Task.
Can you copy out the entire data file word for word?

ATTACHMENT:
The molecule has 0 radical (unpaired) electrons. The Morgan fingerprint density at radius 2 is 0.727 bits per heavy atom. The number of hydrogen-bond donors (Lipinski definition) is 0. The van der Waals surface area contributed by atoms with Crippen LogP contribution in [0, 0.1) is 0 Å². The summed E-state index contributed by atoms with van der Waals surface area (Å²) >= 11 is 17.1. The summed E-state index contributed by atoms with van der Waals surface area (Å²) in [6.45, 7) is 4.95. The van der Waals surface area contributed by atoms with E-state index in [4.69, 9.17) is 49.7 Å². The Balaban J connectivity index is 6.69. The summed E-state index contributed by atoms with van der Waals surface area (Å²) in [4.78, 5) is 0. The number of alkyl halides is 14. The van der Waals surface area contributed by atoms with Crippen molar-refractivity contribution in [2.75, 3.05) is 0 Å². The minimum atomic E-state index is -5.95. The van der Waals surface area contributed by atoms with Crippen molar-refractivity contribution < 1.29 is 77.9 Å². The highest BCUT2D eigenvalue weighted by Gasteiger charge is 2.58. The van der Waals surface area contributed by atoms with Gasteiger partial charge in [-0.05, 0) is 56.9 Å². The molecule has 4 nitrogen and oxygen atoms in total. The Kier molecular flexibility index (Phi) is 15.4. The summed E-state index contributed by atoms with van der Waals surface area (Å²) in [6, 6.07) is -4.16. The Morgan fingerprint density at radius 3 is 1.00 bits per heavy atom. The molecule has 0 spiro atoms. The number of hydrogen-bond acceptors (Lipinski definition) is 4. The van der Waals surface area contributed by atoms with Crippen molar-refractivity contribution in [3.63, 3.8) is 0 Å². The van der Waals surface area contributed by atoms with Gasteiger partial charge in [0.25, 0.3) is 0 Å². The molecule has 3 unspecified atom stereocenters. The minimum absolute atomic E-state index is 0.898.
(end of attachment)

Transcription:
The molecule has 0 radical (unpaired) electrons. The Morgan fingerprint density at radius 2 is 0.727 bits per heavy atom. The number of hydrogen-bond donors (Lipinski definition) is 0. The van der Waals surface area contributed by atoms with Crippen LogP contribution in [0, 0.1) is 0 Å². The summed E-state index contributed by atoms with van der Waals surface area (Å²) >= 11 is 17.1. The summed E-state index contributed by atoms with van der Waals surface area (Å²) in [6.45, 7) is 4.95. The van der Waals surface area contributed by atoms with E-state index in [4.69, 9.17) is 49.7 Å². The Balaban J connectivity index is 6.69. The summed E-state index contributed by atoms with van der Waals surface area (Å²) in [4.78, 5) is 0. The number of alkyl halides is 14. The van der Waals surface area contributed by atoms with Crippen molar-refractivity contribution in [2.75, 3.05) is 0 Å². The minimum atomic E-state index is -5.95. The van der Waals surface area contributed by atoms with Crippen molar-refractivity contribution < 1.29 is 77.9 Å². The highest BCUT2D eigenvalue weighted by Gasteiger charge is 2.58. The van der Waals surface area contributed by atoms with Gasteiger partial charge in [-0.05, 0) is 56.9 Å². The molecule has 4 nitrogen and oxygen atoms in total. The Kier molecular flexibility index (Phi) is 15.4. The summed E-state index contributed by atoms with van der Waals surface area (Å²) in [6, 6.07) is -4.16. The Morgan fingerprint density at radius 3 is 1.00 bits per heavy atom. The molecule has 0 spiro atoms. The number of hydrogen-bond acceptors (Lipinski definition) is 4. The van der Waals surface area contributed by atoms with Crippen molar-refractivity contribution in [3.63, 3.8) is 0 Å². The van der Waals surface area contributed by atoms with Gasteiger partial charge in [0.25, 0.3) is 0 Å². The molecule has 3 unspecified atom stereocenters. The minimum absolute atomic E-state index is 0.898.